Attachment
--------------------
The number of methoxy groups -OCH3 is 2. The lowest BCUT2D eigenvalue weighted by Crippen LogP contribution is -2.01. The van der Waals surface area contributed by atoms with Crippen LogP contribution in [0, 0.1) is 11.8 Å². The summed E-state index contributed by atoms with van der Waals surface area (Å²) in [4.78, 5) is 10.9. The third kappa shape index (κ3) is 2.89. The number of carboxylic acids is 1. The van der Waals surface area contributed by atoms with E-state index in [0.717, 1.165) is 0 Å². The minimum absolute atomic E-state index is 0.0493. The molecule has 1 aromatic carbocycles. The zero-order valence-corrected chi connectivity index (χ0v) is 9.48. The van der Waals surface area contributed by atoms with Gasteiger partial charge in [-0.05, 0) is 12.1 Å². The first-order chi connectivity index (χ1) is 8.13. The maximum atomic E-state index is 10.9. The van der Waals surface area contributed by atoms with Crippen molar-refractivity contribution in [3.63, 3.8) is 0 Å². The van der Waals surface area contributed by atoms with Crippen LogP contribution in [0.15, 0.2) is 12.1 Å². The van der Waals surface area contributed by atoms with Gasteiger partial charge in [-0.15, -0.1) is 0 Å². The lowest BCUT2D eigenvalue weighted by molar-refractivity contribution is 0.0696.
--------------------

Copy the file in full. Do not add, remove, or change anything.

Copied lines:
The number of methoxy groups -OCH3 is 2. The lowest BCUT2D eigenvalue weighted by Crippen LogP contribution is -2.01. The van der Waals surface area contributed by atoms with Crippen LogP contribution in [0, 0.1) is 11.8 Å². The summed E-state index contributed by atoms with van der Waals surface area (Å²) in [4.78, 5) is 10.9. The third kappa shape index (κ3) is 2.89. The number of carboxylic acids is 1. The van der Waals surface area contributed by atoms with E-state index in [0.717, 1.165) is 0 Å². The minimum absolute atomic E-state index is 0.0493. The molecule has 1 aromatic carbocycles. The zero-order valence-corrected chi connectivity index (χ0v) is 9.48. The van der Waals surface area contributed by atoms with Gasteiger partial charge in [-0.05, 0) is 12.1 Å². The first-order chi connectivity index (χ1) is 8.13. The maximum atomic E-state index is 10.9. The van der Waals surface area contributed by atoms with Crippen molar-refractivity contribution in [3.63, 3.8) is 0 Å². The van der Waals surface area contributed by atoms with Crippen LogP contribution in [0.15, 0.2) is 12.1 Å². The van der Waals surface area contributed by atoms with Gasteiger partial charge in [-0.15, -0.1) is 0 Å². The lowest BCUT2D eigenvalue weighted by molar-refractivity contribution is 0.0696.